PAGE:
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Media Statement: July 9th, 2014

Weaver calls on BC Government to broaden BC Hydro’s scope to allow for production of geothermal power

For Immediate Release

Vancouver, B.C. – Today, Andrew Weaver, MLA for Oak Bay-Gordon Head and Deputy Leader of the B.C. Green Party, joined Gwen Johansson, the Mayor of Hudson’s Hope, as she released an independent report on the impacts of and the alternatives to the Site C project. Building on the findings of this report, Weaver is calling on the Provincial government to broaden BC Hydro’s scope to allow for the development of a geothermal power capacity in the province of British Columbia.

The Joint Review Panel (JRP) for the Site C dam released their report in early May. They found that the proposed project would result in significant and irreversible community and environmental impacts, and that there has not been sufficient assessment of the effects of rising electricity rates, advancing technology and energy conservation. They further noted that the accuracy of project cost estimates could not be confirmed because they did not have the information, time or resources. The Panel concluded that more work needed to be done and recommended a thorough review by the British Columbia Utilities Commission (BCUC).

The independent report released today by Mayor Johansson builds upon the findings of the JRP and proposes a number of cost effective alternatives to the Site C dam.

“It’s easy to believe that developing alternatives is always something that’s on the horizon,” said Weaver. “But with renewable resources like geothermal, British Columbia is actually falling further and further behind the rest of the world. If you look along the West coast of North America, and indeed throughout the entire Pacific Rim, the only jurisdiction that isn’t using its geothermal resources is British Columbia.”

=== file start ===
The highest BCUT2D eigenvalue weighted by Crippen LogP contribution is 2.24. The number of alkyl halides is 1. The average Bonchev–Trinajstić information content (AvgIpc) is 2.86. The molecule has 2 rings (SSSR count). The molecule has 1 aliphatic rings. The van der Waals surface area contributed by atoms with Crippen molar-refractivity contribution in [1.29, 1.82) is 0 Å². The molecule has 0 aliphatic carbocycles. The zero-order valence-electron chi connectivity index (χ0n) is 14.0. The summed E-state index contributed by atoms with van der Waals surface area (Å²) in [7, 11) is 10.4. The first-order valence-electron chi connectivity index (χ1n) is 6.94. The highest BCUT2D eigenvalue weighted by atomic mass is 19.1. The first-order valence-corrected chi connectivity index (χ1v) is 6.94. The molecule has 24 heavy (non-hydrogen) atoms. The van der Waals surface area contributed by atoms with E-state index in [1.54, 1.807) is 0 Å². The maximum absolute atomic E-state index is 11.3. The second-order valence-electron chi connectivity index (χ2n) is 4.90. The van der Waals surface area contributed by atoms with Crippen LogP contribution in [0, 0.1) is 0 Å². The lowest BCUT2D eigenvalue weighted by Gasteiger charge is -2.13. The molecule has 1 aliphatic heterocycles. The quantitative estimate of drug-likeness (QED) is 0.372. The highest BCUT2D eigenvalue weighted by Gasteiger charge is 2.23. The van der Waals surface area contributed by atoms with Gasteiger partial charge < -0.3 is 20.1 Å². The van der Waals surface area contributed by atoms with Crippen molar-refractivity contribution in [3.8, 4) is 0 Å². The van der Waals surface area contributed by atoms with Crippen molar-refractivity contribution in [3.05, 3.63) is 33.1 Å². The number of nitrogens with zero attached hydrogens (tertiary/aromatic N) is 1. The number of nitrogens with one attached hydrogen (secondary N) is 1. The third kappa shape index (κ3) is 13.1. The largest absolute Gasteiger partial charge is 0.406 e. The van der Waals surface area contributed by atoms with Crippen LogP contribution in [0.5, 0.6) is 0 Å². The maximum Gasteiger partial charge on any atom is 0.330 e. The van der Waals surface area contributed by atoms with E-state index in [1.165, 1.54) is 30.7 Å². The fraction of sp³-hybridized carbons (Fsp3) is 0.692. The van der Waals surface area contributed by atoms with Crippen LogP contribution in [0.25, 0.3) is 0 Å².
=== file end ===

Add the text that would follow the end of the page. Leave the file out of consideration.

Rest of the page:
Geothermal is only one of a number of different options identified in this report that are likely to produce power cheaper than Site C, while meeting the clean energy demands of this Province.

The Site C dam, if built, would be situated on the Peace River. It would produce 1,100 MW of power capacity and up to 5,100 GWh of electricity each year at an estimated cost of $7.9 billion dollars.

The construction of the Site C dam will flood 6,427 acres of Class 1 & 2 agricultural land, which includes the only Class 1 agricultural land north of Quesnel. The affected Treaty 8 Tribal Association has already expressed a number of serious concerns regarding the Site C dam proposal.

The Minister of Energy and Mines has stated that the decision as to whether or not Site C receives environmental certification will come sometime around September.

“The Province should take this opportunity to pause and explore whether geothermal energy could provide the same quantity of stable, reliable power, but in a more fiscally and environmentally prudent fashion and in a way that fosters partnerships with First Nations, while providing greater and more diverse job opportunities across the Province.” said Weaver.

Media Contact
Mat Wright – Press Secretary, Andrew Weaver MLA
1 250 216 3382



  1. Mark Neufeld-
    July 13, 2014 at 10:53 am

    Take a deep breath, B.C. Breathe in the possibility of world-leading clean energy and imagine breathing that pure air as we and our kids count on a resilient economy for as long as there is sun, wind, tide and the earth’s heat beneath our feet. We have the wisdom, the natural gifts and we can find the integrity. I know we can.

  2. Debby Hamilton-
    July 9, 2014 at 4:28 pm

    I am dead set against the loss of agricultural land in the Peace River area to create energy, and worried about the devastation to First Nations.